Dr Tim Minshall's TEDx talk 'Building the Future'

Dr Tim Minshall, Senior Lecturer in Technology Management recently gave a TEDx talk based around the perception of what primary school children think engineers do.

Dr Tim Minshall talked about an alarming trend in the UK: the lack of awareness of the absolutely critical role that engineers play in our current and future worlds. Of particular concern is the impact this has on young people wanting to become engineers. After all, engineers don’t just fix things; they make things better. Engineers make the future.


Tim gives regular talks at local schools and at the Cambridge Science Festival to enthuse primary school age children about the creative and innovative aspects of what engineers do.


Talking about the TEDx talk Tim said: "Someone involved in organising TEDxGranta had heard about my talks and asked if I wanted to talk about children's perceptions of engineering at the 2012 TEDxGranta event. As a longterm fan of TED talks, I thought this sounded like an interesting opportunity; to try and boil down everything I wanted to say to 18 minutes in a 'video friendly' on-stage format that would engage a very diverse audience.


"Before one of my regular visits to a local school, I asked one of the teachers to administer the 'Draw an Engineer Test' (DAET). DAET was developed by researchers in the US to assess perceptions of engineers, and to measure changes in perceptions following the delivery of outreach activities. It is very simple: children are given some paper and pencils and told: "Please draw a picture of an engineer doing engineering work". The results from the Cambridge school were very interesting. Almost all of them showed men and spanners and hammers, fixing broken-down cars and trains. Nothing about developing new products, nothing high-tech, no bridges being built; just men with spanners and hammers fixing broken things. While fixing things is very important, this did seem to be a rather limited few of what engineers do. So, the TEDx talk started off with these results and then presented 10 words that I felt better illustrated the range of engineering activities. Each word was introduced with some case studies (using PowerPoint slides and/or physical artefacts). The 10 words were: Invent, Do, Improve, Share, Shape, Build, Why? Yes! Oops! and Wow! The talk ended with a request for anyone interested in helping to push forward a more positive view of engineering to contact me."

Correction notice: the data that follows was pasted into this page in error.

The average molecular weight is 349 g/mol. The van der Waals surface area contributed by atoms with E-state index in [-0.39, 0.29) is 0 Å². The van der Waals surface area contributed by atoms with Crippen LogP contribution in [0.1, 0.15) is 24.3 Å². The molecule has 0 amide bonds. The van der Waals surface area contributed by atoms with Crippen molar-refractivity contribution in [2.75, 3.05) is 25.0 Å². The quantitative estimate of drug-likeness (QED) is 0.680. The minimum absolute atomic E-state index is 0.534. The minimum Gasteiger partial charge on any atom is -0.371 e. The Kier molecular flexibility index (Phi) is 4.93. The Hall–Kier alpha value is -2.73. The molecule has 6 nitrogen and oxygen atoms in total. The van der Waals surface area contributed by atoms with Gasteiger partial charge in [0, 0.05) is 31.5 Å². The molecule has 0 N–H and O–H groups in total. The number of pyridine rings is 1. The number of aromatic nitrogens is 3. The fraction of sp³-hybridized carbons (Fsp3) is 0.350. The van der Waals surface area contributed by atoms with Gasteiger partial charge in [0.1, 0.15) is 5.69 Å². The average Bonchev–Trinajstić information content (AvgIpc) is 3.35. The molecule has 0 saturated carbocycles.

Tim's TEDx talk is on YouTube and the responses he has received from those who have seen this talk on-line, or who were in the audience, have been numerous and interesting. Former students got in touch to say "Yes! Why don't more people realise this!". Since delivering this talk he has received many invitations to do similar ones (and a more interactive in-class version) in schools, libraries and even at the Hay Festival. The BBC got in touch to request input to a new series they are making on engineering for primary school children. Tim was encouraged to develop a website for children, parents and teachers that tries to help these groups access the diverse range of in-class, after-school and self-study resources provided by EngineeringUK, James Dyson Foundation, Primary Engineer, F1 in Schools and many more. Tim and his team are also planning to make a radio programme on this topic, thanks to a suggestion from one viewer of the TEDx talk. Tim is planning to develop some training activities to help undergraduate and graduate students with an interest in getting involved in similar outreach activities.




Tim's Blog: http://whytowow.wordpress.com/

Date published

13 November 2012

Share This